In this final installment in the Guenevere trilogy (Knight of the Sacred Lake, 2000, etc.), Miles gives a provocative twist to the search for the Holy Grail—in a beautifully rendered and elegiac tale of betrayal, the passing of the old order, and the constancy of true love.
The principal characters of the Arthurian legend are soon assembled for this last chapter in the history of the Round Table and Camelot, the seat of the ancient matrilineal rulers of the Summer Country. Arthur is frail but as stubborn as ever, Guenevere still pines for Lancelot, and Mordred, Arthur’s son by the vindictive Morgan le Fay, is ready to assume his royal duties. But both Merlin and Guenevere are uneasy—change is in the air, and it threatens not only Arthur and his Knights, but Guenevere, too: the Christians want to end the worship of the Goddess and her followers who live beneath the Lake at Avalon, and Morgan, as always, is bent on revenge. When Lancelot returns unexpectedly from exile, Mordred, Arthur’s putative heir, is rejected by the Seat of Danger at the Round Table, reserved for “the most peerless knight in all the world,” and young Galahad arrives to claim his place. When Galahad, a devout Christian, sets off with Arthur’s blessing, and followed by all the Knights including Lancelot, to find the Holy Grail in Jerusalem, Arthur, ignoring Guenevere’s pleas, decides to build a far-flung Empire like that of Rome. Such hubris leads to the decimation of the Knights, the destruction of the Round Table itself, along with the glories that once were Camelot, as “fate spins its will.” Yet even so, Guenevere, the heroine of this feminist version of the legend, survives a near-burning at the stake, Arthur and Lancelot’s betrayal, and Mordred’s machinations, to find a sweet peace and love again as she rebuilds her kingdom, keeping alive the “golden dream.”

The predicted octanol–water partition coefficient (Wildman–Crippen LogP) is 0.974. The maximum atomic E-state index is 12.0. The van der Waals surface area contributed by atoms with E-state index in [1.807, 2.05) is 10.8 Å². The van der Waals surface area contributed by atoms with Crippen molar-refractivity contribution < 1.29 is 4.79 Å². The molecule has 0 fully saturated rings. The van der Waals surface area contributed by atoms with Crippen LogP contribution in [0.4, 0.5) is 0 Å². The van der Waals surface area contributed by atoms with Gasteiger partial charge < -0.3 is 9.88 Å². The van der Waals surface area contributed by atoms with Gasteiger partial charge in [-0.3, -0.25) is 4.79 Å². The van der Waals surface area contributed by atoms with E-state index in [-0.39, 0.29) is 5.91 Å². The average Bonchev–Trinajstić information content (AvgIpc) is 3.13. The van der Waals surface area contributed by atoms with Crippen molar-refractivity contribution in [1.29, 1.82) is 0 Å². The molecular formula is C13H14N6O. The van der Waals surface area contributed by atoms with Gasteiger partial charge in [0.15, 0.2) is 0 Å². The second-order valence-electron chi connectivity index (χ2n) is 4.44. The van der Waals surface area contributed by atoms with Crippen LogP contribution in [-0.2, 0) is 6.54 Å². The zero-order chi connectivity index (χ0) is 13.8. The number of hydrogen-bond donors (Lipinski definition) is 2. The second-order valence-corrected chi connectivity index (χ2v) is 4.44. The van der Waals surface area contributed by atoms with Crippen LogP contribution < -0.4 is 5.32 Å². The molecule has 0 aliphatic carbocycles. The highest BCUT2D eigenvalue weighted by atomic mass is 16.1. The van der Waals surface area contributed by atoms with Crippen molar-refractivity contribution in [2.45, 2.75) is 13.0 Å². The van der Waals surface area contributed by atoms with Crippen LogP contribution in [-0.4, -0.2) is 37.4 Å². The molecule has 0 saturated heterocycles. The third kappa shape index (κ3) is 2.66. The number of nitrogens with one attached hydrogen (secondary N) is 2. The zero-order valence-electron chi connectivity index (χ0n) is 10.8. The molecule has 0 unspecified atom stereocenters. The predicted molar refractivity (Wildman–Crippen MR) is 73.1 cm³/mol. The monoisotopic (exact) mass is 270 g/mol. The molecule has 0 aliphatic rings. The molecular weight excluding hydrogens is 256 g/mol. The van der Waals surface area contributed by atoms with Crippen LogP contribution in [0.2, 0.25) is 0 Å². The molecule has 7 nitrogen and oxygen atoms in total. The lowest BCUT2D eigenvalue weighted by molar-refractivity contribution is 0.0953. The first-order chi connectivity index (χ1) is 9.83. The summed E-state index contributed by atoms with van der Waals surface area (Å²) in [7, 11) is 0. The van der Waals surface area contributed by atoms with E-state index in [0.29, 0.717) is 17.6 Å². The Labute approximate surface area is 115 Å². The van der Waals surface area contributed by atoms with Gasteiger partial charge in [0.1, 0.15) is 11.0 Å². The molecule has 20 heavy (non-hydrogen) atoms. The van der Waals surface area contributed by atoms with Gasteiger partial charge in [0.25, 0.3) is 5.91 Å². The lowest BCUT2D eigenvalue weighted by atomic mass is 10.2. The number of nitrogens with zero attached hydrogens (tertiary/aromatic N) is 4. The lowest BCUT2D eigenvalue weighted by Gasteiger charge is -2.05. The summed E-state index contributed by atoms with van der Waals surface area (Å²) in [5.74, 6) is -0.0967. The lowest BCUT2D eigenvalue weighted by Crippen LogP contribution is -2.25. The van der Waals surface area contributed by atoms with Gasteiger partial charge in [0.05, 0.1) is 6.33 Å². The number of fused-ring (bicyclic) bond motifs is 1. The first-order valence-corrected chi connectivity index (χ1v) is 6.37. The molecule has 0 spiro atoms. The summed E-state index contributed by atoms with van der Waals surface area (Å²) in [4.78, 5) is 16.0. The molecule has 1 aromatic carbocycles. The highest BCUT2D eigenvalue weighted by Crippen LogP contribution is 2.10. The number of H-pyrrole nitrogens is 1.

Intellectually satisfying historical fiction that's also immensely entertaining.